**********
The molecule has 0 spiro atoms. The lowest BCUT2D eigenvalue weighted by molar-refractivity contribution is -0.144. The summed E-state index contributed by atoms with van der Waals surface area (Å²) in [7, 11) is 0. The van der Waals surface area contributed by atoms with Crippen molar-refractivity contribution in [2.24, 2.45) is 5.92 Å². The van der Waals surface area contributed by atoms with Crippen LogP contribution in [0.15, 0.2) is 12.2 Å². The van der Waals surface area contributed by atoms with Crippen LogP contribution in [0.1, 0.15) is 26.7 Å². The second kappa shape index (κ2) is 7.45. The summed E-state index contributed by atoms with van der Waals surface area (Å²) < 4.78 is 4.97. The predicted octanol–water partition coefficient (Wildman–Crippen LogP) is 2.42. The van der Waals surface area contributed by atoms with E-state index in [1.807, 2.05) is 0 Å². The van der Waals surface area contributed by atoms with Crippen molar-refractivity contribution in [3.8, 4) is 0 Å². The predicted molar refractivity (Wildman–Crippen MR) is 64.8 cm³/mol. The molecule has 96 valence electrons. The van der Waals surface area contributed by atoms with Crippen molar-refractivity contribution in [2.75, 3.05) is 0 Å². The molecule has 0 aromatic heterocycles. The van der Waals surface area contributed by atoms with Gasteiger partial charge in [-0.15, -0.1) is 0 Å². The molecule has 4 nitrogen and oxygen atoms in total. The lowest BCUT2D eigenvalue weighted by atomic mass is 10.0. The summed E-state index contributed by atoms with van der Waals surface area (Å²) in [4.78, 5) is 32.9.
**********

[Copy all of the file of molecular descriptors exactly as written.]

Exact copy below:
The molecule has 0 spiro atoms. The lowest BCUT2D eigenvalue weighted by molar-refractivity contribution is -0.144. The summed E-state index contributed by atoms with van der Waals surface area (Å²) in [7, 11) is 0. The van der Waals surface area contributed by atoms with Crippen molar-refractivity contribution in [2.24, 2.45) is 5.92 Å². The van der Waals surface area contributed by atoms with Crippen LogP contribution in [0.15, 0.2) is 12.2 Å². The van der Waals surface area contributed by atoms with Crippen LogP contribution in [0.1, 0.15) is 26.7 Å². The second kappa shape index (κ2) is 7.45. The summed E-state index contributed by atoms with van der Waals surface area (Å²) < 4.78 is 4.97. The predicted octanol–water partition coefficient (Wildman–Crippen LogP) is 2.42. The van der Waals surface area contributed by atoms with E-state index in [1.807, 2.05) is 0 Å². The van der Waals surface area contributed by atoms with Crippen molar-refractivity contribution in [3.8, 4) is 0 Å². The predicted molar refractivity (Wildman–Crippen MR) is 64.8 cm³/mol. The molecule has 96 valence electrons. The van der Waals surface area contributed by atoms with Crippen molar-refractivity contribution in [2.75, 3.05) is 0 Å². The molecule has 0 aromatic heterocycles. The van der Waals surface area contributed by atoms with Gasteiger partial charge in [-0.15, -0.1) is 0 Å². The molecule has 4 nitrogen and oxygen atoms in total. The lowest BCUT2D eigenvalue weighted by atomic mass is 10.0. The summed E-state index contributed by atoms with van der Waals surface area (Å²) in [4.78, 5) is 32.9.